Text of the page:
A Cardiff faith school in “special measures” has cost the public purse more than £1 million.
St Alban’s RC Primary School in Tremorfa, Cardiff, spent £980,871 on temporary staff cover alone between September 2008 and August 2012.
A series of investigations conducted over a three-year period cost a further £60,940, while four members of staff were each suspended on full pay for at least a year.
But there has also been an alarming human cost to the disruption.
There have been 52 separate requests for pupil transfers to other Cardiff schools since issues began to surface in 2008.
Seven pupils have asked to leave St Alban’s during the current academic year, though figures do not include transfer requests made directly to faith schools.
Performance and prospects for improvement at St Alban’s were last year deemed “unsatisfactory” by education watchdog Estyn.
A damning inspection report found “systemic failures” in management and it became the first school in Wales to require an interim executive board (IEB).
A campaign by parents to resolve issues at the school has been ongoing since an investigation into “personnel matters” was first launched in 2009.
A series of suspensions saw the school’s deputy headteacher Paul Holland suspended on full pay for three years and 20 days, while another member of staff was absent for two years and 76 days. Mr Holland had his suspension lifted in September.
Jane Vaterlaws, who stood down as headteacher in October, was herself suspended on full pay for one year and 127 days.
It is not clear how much suspended St Alban’s staff were paid, but senior school staff regularly earn in the region of £50,000 a year.
Steve Belcher, regional organiser for Unison Cymru who represented two teaching assistants suspended from the school, accused Cardiff council of mismanaging the situation over four years and “squandering” huge sums of money that should have been spent on children’s education.
“This whole debacle has been catastrophically managed,” he said.
“Unison raised serious concerns about the running of St Alban’s some years ago but unfortunately neither the governing body nor the council were prepared to listen.
“For far too long they neglected the most important people involved in the school, the pupils.
“An absolutely shocking sum of money has been wasted at St Alban’s in recent years.
“This is money that should have been spent on the education of children in Cardiff.”
St Alban’s spent £270,537 on 10 temporary staff in 2010-11 and £384,661 on 12 additional workers a year later.
Elsewhere in the city, Adamsdown Primary spent £14,213, Ysgol Treganna in Canton forked out £14,976 and Pentyrch Primary spent just £11,117 on temporary cover in 2010-11.
St Alban’s saw seven full-time staff leave the school in 2011-12, while a further nine left between September 2008 and August 2011.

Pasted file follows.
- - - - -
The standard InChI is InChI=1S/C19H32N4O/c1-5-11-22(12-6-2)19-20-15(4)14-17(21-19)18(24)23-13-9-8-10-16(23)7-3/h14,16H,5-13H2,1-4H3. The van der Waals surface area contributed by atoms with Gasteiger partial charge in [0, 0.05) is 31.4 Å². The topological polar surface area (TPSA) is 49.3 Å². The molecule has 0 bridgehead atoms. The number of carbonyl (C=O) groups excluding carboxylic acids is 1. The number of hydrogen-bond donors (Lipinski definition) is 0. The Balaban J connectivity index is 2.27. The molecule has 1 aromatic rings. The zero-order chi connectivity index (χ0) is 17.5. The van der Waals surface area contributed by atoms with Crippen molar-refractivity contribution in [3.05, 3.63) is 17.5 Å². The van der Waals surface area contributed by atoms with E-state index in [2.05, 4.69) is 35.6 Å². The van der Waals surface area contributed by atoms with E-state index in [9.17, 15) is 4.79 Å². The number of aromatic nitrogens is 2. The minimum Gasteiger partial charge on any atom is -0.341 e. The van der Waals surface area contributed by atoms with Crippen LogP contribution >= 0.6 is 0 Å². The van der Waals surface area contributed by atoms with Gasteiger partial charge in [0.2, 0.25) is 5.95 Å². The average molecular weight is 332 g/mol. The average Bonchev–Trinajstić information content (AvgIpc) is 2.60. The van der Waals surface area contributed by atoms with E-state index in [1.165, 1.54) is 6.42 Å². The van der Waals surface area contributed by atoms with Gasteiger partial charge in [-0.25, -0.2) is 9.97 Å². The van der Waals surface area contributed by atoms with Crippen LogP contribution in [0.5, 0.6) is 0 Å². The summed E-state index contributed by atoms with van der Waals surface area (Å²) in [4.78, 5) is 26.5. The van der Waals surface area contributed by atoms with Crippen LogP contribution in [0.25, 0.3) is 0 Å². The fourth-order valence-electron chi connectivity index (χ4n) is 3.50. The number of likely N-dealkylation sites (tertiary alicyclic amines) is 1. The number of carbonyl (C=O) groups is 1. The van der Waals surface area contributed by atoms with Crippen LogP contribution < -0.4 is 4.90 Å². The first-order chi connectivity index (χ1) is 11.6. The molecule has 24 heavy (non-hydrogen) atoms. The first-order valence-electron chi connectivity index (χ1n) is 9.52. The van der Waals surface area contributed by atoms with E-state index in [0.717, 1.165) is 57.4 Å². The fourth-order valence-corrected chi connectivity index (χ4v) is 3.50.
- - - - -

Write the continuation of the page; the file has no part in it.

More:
Figures show that two teachers missed 20 working days or more in 2011-12, while three teachers missed at least a month of school in 2009-10 and 2010-11.
Cardiff South and Penarth AM Vaughan Gething said the St Alban’s revelations did not come as a surprise.
“They do, however, underline the appalling historic failure of local and strategic leadership of St Alban’s,” he said.
“The failures of the previous council administration and the archdiocese to intervene when things were clearly going badly wrong have produced a quite staggering financial cost.
“The greater cost that we should all be concerned about is the cost to the children and their families.
“They lost the high quality educational start that every child should be entitled to.”
But Mr Gething praised the positive strides being made by a new leadership and support structure at the school.
He added: “The interim headteachers and the interim board are making a difference and improving the education that children receive.”
Measures taken by Cardiff council and the archdiocese appear to be working, with schools inspectorate Estyn satisfied “effective strategies” are in place to raise standards.
In a recent monitoring report, inspectors said long-term uncertainties are “slowly being addressed” and the school is continuing to make progress against all its recommendations.
Estyn will visit St Alban’s again next term and Anna Brychan, director of the National Association of Head Teachers (NAHT) Cymru, said it was important to deal with “complex personnel matters” quickly.
“Local authorities and diocesan authorities, as well as the schools themselves, have a responsibility here in ensuring proper processes are observed,” she said.
A spokeswoman for Cardiff Council said: “The circumstances at St Alban’s RC Primary School were complex, unprecedented and required extensive resources and support from both the council and the diocesan authority.
“As part of this, the council appointed an IEB to address the issues in the school which is now moving positively in the right direction.”